We’re all aware of the long-term damage that UV light can have on our skin, but we don’t always think about the kind of damage it can have on our eyes.
If the eyewear says it has UV protection, that’s enough... right? In this case, what you can’t see can hurt you.
What is UV light?
First, let’s understand what UV light is. Scientifically speaking, UV light is electromagnetic radiation from the sun traveling at wavelengths between 190-400 nanometers. (1 nanometer = 1 billionth of a meter.)
There are electromagnetic waves your eyes can detect - called visible light - and our brain interprets these various wavelengths of light as different colors.
If you’ve ever held a prism up against the sun, you’ll see that the prism creates a rainbow by redirecting each wavelength at a slightly different angle. Red has the longest wavelength and violet the shortest.
When does UV light become harmful?
Ever wonder why you may get sunburn at the beach even on a cloudy day? The chart below explains how UV light isn’t “visible light” but instead can become harmful. (This is also why you shouldn’t ever skimp on the sunscreen!)
UV light is broken out into three kinds:
- UVC rays (190-290nm) - the shortest and not long enough to reach our skin
- UVB rays (290-320nm) - comes in contact with the outer layer of the skin
- UVA rays (320-400nm) - penetrates deeper into the skin, all the way into the inner layers
According to The Vision Council, the majority of harmful UV radiation comes through at a higher frequency, and the range of 380-400nm lets through as much as 40% of the most harmful UV rays.
Right next to UV light and partway through visible light is another potentially harmful light from 400-450nm - blue light. Learn more about blue light and the need for protection in the workplace.
How do you protect eyes against UV light?
When it comes to blocking harmful rays with our safety eyewear, we need to worry about UVB and UVA radiation but not UVC, as it's almost completely absorbed by the earth’s atmosphere and the ozone layer.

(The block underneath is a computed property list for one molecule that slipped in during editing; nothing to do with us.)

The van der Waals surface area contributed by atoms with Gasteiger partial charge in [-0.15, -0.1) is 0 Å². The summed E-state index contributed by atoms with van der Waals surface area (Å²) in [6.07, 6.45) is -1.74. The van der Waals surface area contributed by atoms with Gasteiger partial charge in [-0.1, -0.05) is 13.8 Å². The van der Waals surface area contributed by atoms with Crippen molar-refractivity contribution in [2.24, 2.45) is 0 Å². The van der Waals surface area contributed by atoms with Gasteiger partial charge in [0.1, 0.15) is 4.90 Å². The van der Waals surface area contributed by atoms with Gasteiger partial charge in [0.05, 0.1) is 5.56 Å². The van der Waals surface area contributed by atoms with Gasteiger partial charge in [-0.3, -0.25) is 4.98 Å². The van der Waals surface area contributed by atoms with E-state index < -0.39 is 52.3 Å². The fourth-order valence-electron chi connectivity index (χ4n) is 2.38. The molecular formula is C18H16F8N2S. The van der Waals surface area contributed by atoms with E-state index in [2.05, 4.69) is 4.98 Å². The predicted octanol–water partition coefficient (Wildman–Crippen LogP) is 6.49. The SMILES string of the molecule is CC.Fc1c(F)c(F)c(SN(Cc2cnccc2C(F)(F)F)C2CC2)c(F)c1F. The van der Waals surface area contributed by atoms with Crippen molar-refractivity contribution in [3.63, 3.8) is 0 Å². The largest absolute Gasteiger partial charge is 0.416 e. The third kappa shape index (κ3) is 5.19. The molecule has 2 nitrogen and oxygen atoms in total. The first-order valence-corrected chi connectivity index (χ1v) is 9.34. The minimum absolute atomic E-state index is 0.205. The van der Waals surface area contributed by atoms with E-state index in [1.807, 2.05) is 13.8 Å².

The good news is that polycarbonate, which is what most safety eyewear lenses are made of, will help to naturally filter out some of this UV light.
However, typical polycarbonate only filters up to 380nm, leaving a 20nm range unprotected. Not protecting yourself from the additional 20nm of UV light can lead to Photokeratitis (also known as “sunburn of the eye”) in the short term, and cataracts or macular degeneration in the long term.
Remember, UV light isn’t part of the visible light spectrum, so be sure to not confuse blocking UV rays with needing a shaded lens on a bright sunny day. Filtering UV rays are different than filtering from the visible light spectrum.
Now that you understand the importance of UV protection with your safety eyewear, make sure that you are selecting an option that offers 100% UV protection. Only having 95% or even 99% UV protection can still leave you exposed to some of the most harmful rays.
HexArmor® safety eyewear can help
All HexArmor® lenses provide 100% UV protection. Being the manufacturer of not only the eyewear but also the polycarbonate lens gives us full control over the quality of every single safety eyewear frame.
That means we're able to put an additive into the lens during the manufacturing process to block the additional (and most dangerous) 20nm - giving you the full 100% UV protection up to 400nm that you deserve.
Our eyes are critical to helping us perform our jobs and they are equally as important to our personal lives (12 fascinating eye facts). Do your part to protect them.
Plus, all of HexArmor's safety eyewear is Z87+ approved, so you know you're getting the best eye protection on the market - see our safety eyewear technology.
Let us know if you need help - our Solution Specialists are ready to work with you. Call 1-877-MY ARMOR or send us a message.